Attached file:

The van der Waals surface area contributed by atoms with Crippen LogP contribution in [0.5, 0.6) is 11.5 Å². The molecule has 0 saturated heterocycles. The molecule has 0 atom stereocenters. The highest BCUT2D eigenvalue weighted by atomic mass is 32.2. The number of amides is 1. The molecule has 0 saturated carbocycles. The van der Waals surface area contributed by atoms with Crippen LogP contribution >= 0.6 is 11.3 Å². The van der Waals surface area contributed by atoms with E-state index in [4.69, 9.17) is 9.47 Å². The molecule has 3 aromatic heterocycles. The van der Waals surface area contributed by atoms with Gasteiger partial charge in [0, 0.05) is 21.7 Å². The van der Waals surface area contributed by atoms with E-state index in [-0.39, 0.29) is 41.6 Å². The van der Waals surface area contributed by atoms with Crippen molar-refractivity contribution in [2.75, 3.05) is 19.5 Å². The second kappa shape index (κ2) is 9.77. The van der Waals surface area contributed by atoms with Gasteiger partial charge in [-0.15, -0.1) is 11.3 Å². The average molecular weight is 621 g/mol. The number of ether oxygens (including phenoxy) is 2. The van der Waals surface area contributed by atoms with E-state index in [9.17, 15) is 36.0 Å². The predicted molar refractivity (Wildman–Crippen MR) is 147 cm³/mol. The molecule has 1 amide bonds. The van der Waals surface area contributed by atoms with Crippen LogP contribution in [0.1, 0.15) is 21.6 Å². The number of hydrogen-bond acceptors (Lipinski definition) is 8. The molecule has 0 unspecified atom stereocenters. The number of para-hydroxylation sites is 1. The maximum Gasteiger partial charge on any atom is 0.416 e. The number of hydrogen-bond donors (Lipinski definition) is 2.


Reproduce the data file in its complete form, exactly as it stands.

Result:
The van der Waals surface area contributed by atoms with Crippen LogP contribution in [0.5, 0.6) is 11.5 Å². The molecule has 0 saturated heterocycles. The molecule has 0 atom stereocenters. The highest BCUT2D eigenvalue weighted by atomic mass is 32.2. The number of amides is 1. The molecule has 0 saturated carbocycles. The van der Waals surface area contributed by atoms with Crippen LogP contribution >= 0.6 is 11.3 Å². The van der Waals surface area contributed by atoms with E-state index in [4.69, 9.17) is 9.47 Å². The molecule has 3 aromatic heterocycles. The van der Waals surface area contributed by atoms with Gasteiger partial charge in [0, 0.05) is 21.7 Å². The van der Waals surface area contributed by atoms with E-state index in [-0.39, 0.29) is 41.6 Å². The van der Waals surface area contributed by atoms with Crippen molar-refractivity contribution in [2.75, 3.05) is 19.5 Å². The second kappa shape index (κ2) is 9.77. The van der Waals surface area contributed by atoms with Gasteiger partial charge in [-0.15, -0.1) is 11.3 Å². The average molecular weight is 621 g/mol. The number of ether oxygens (including phenoxy) is 2. The van der Waals surface area contributed by atoms with E-state index in [9.17, 15) is 36.0 Å². The predicted molar refractivity (Wildman–Crippen MR) is 147 cm³/mol. The molecule has 1 amide bonds. The van der Waals surface area contributed by atoms with Crippen LogP contribution in [0.1, 0.15) is 21.6 Å². The number of hydrogen-bond acceptors (Lipinski definition) is 8. The molecule has 0 unspecified atom stereocenters. The number of para-hydroxylation sites is 1. The maximum Gasteiger partial charge on any atom is 0.416 e. The number of hydrogen-bond donors (Lipinski definition) is 2.